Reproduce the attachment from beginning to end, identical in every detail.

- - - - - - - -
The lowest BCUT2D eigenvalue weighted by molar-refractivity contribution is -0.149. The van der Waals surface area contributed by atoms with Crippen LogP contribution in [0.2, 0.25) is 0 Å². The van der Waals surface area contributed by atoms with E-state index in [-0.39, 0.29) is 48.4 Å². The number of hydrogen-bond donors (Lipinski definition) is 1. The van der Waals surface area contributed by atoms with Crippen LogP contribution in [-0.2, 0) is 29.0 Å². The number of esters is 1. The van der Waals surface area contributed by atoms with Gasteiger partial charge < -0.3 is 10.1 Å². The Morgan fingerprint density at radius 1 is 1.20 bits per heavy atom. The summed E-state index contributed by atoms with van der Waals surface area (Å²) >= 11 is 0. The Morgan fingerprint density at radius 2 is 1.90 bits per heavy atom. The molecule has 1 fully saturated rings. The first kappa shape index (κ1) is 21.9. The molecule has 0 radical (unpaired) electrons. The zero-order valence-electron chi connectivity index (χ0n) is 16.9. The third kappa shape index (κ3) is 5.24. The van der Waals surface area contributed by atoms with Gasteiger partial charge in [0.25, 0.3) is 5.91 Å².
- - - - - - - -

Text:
The lowest BCUT2D eigenvalue weighted by molar-refractivity contribution is -0.149. The van der Waals surface area contributed by atoms with Crippen LogP contribution in [0.2, 0.25) is 0 Å². The van der Waals surface area contributed by atoms with E-state index in [-0.39, 0.29) is 48.4 Å². The number of hydrogen-bond donors (Lipinski definition) is 1. The van der Waals surface area contributed by atoms with Crippen LogP contribution in [-0.2, 0) is 29.0 Å². The number of esters is 1. The van der Waals surface area contributed by atoms with Gasteiger partial charge < -0.3 is 10.1 Å². The Morgan fingerprint density at radius 1 is 1.20 bits per heavy atom. The summed E-state index contributed by atoms with van der Waals surface area (Å²) >= 11 is 0. The Morgan fingerprint density at radius 2 is 1.90 bits per heavy atom. The molecule has 1 fully saturated rings. The first kappa shape index (κ1) is 21.9. The molecule has 0 radical (unpaired) electrons. The zero-order valence-electron chi connectivity index (χ0n) is 16.9. The third kappa shape index (κ3) is 5.24. The van der Waals surface area contributed by atoms with Gasteiger partial charge in [0.25, 0.3) is 5.91 Å².